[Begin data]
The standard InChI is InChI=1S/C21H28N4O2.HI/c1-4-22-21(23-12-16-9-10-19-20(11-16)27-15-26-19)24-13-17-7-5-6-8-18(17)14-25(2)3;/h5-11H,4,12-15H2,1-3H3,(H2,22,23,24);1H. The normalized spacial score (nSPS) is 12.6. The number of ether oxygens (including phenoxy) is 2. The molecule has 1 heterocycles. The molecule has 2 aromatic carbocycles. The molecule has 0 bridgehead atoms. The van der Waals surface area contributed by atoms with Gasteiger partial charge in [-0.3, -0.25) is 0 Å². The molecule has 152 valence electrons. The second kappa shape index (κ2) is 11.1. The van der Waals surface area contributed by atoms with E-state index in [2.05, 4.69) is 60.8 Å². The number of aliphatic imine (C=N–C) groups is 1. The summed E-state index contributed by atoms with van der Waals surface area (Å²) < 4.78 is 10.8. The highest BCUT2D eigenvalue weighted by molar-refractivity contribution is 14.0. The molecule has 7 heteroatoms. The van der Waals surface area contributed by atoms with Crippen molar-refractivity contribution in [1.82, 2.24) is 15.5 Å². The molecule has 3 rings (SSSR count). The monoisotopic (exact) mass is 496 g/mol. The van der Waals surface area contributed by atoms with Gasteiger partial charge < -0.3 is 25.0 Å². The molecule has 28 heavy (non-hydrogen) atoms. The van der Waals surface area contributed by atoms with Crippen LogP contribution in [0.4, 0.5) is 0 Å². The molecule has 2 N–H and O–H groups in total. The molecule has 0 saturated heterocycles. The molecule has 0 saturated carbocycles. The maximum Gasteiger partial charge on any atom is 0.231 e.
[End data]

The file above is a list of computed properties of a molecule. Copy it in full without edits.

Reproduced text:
The standard InChI is InChI=1S/C21H28N4O2.HI/c1-4-22-21(23-12-16-9-10-19-20(11-16)27-15-26-19)24-13-17-7-5-6-8-18(17)14-25(2)3;/h5-11H,4,12-15H2,1-3H3,(H2,22,23,24);1H. The normalized spacial score (nSPS) is 12.6. The number of ether oxygens (including phenoxy) is 2. The molecule has 1 heterocycles. The molecule has 2 aromatic carbocycles. The molecule has 0 bridgehead atoms. The van der Waals surface area contributed by atoms with Gasteiger partial charge in [-0.3, -0.25) is 0 Å². The molecule has 152 valence electrons. The second kappa shape index (κ2) is 11.1. The van der Waals surface area contributed by atoms with E-state index in [2.05, 4.69) is 60.8 Å². The number of aliphatic imine (C=N–C) groups is 1. The summed E-state index contributed by atoms with van der Waals surface area (Å²) < 4.78 is 10.8. The highest BCUT2D eigenvalue weighted by molar-refractivity contribution is 14.0. The molecule has 7 heteroatoms. The van der Waals surface area contributed by atoms with Crippen molar-refractivity contribution in [1.82, 2.24) is 15.5 Å². The molecule has 3 rings (SSSR count). The monoisotopic (exact) mass is 496 g/mol. The van der Waals surface area contributed by atoms with Gasteiger partial charge < -0.3 is 25.0 Å². The molecule has 28 heavy (non-hydrogen) atoms. The van der Waals surface area contributed by atoms with Crippen LogP contribution in [0.4, 0.5) is 0 Å². The molecule has 2 N–H and O–H groups in total. The molecule has 0 saturated heterocycles. The molecule has 0 saturated carbocycles. The maximum Gasteiger partial charge on any atom is 0.231 e.